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Cycling club chairman complains of being held up by cyclists riding two abreast

A proposed revision to the Highway Code would tell cyclists to “ride in single file when drivers wish to overtake”

The chairman of Darlington Cycling Club has complained of “two complete planks” who he says ‘held up traffic’ by riding two abreast on the way into Yarm yesterday. The comments come as the government consults on a proposed revision to the Highway Code which would tell cyclists they should “ride in single file when drivers wish to overtake.”

Writing on the Darlington Cycling Club Facebook forum, Mike Drake said: “We came across these two complete planks riding into Yarm today. They were two abreast, well before Tesco’s roundabout and all the way to the traffic lights.

“I pointed out to them at the traffic lights that they weren’t doing the cause of cyclists any good, to be told the Highway Code tells them to ride like that.

“Read again mate, it applies in certain situations and riding the busy road into Yarm isn’t one of them.”

The current wording of Rule 66 of the Highway Code says that while cycling, “You should … never ride more than two abreast, and ride in single file on narrow or busy roads and when riding round bends.”

While some club members expressed support for Drake’s comments, the majority were critical. Several people said they tended to ride two abreast on that stretch to deter drivers from passing as they felt the road was too narrow for safe overtaking.

“Perhaps the video doesn’t show the full picture, as I didn’t start recording it as soon as we came across them,” said Drake.

“We came across them riding two abreast between the Urlay Nook and Tesco roundabout and I just assumed they would go into single file after the roundabout, but they maintained their position all the way to the lights.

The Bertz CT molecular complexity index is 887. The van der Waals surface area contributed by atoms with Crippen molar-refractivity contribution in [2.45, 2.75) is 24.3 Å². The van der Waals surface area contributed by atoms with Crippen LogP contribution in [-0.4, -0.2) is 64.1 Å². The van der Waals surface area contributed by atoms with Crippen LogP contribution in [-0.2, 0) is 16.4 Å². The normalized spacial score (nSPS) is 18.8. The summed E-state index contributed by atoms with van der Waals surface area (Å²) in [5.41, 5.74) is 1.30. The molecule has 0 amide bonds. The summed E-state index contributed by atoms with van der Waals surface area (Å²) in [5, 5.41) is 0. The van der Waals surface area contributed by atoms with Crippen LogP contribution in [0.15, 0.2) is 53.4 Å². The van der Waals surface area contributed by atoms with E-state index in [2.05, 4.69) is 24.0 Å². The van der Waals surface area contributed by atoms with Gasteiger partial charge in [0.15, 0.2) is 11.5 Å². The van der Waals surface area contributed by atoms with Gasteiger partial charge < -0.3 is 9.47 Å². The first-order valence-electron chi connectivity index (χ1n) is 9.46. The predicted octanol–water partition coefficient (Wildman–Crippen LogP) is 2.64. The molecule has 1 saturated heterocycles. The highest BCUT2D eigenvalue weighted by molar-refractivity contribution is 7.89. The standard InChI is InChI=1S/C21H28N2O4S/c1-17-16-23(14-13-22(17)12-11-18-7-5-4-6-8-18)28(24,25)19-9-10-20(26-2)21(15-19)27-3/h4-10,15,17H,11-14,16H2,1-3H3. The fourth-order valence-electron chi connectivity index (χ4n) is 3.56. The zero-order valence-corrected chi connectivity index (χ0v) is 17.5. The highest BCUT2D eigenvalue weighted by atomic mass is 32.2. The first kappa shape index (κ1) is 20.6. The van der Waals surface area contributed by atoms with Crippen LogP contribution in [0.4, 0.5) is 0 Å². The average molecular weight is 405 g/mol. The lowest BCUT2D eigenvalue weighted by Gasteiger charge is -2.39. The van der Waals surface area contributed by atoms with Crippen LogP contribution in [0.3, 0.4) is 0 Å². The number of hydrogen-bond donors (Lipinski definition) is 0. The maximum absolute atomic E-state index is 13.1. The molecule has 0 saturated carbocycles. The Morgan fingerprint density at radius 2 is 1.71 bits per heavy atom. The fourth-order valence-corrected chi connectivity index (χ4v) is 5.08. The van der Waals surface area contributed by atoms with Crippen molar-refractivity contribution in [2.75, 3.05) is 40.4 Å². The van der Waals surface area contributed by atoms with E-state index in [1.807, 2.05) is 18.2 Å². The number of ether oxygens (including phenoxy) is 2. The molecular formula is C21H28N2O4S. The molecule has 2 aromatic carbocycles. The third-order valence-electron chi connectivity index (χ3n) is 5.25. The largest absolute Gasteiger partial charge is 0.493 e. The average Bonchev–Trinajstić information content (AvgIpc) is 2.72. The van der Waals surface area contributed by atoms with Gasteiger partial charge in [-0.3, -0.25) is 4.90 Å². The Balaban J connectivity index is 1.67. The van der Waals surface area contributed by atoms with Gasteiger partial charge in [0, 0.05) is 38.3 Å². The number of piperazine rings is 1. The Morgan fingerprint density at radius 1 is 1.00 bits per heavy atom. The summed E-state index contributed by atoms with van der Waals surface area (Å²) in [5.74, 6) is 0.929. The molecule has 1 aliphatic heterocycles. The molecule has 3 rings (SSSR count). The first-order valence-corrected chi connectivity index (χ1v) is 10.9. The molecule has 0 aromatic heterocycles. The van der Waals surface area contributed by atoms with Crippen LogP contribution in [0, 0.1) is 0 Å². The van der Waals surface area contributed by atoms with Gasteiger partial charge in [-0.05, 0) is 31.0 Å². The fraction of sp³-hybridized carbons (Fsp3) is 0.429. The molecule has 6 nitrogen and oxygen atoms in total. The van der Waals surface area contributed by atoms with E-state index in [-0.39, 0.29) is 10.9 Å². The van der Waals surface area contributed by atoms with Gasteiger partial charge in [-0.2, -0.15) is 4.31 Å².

“You can see the volume of traffic going the other way and it was similar going into Yarm, albeit backed up behind these two.

“I’m a big fan of riding two abreast, where it is practical and safe, but don’t feel I have the right to hold up traffic because I think the [Highway Code] says so – which it doesn’t.”

He added: “The point I was making is that the image of cycling will not be enhanced by taking this approach. The [Highway Code] does also say you should not hold up a long queue of traffic.”

The Government this week launched a consultation on revisions to the Highway Code with Cycling UK asking cyclists to support 10 changes it feels will improve safety.

One potential update is to the wording of Rule 66.

The proposed new wording – which could potentially spell the death of the chain gang – would say, “You should … ride in single file when drivers wish to overtake and it is safe to let them do so. When riding in larger groups on narrow lanes, it is sometimes safer to ride two abreast.”

Alex has written for more cricket publications than the rest of the team combined. Despite the apparent evidence of this picture, he doesn't especially like cake.

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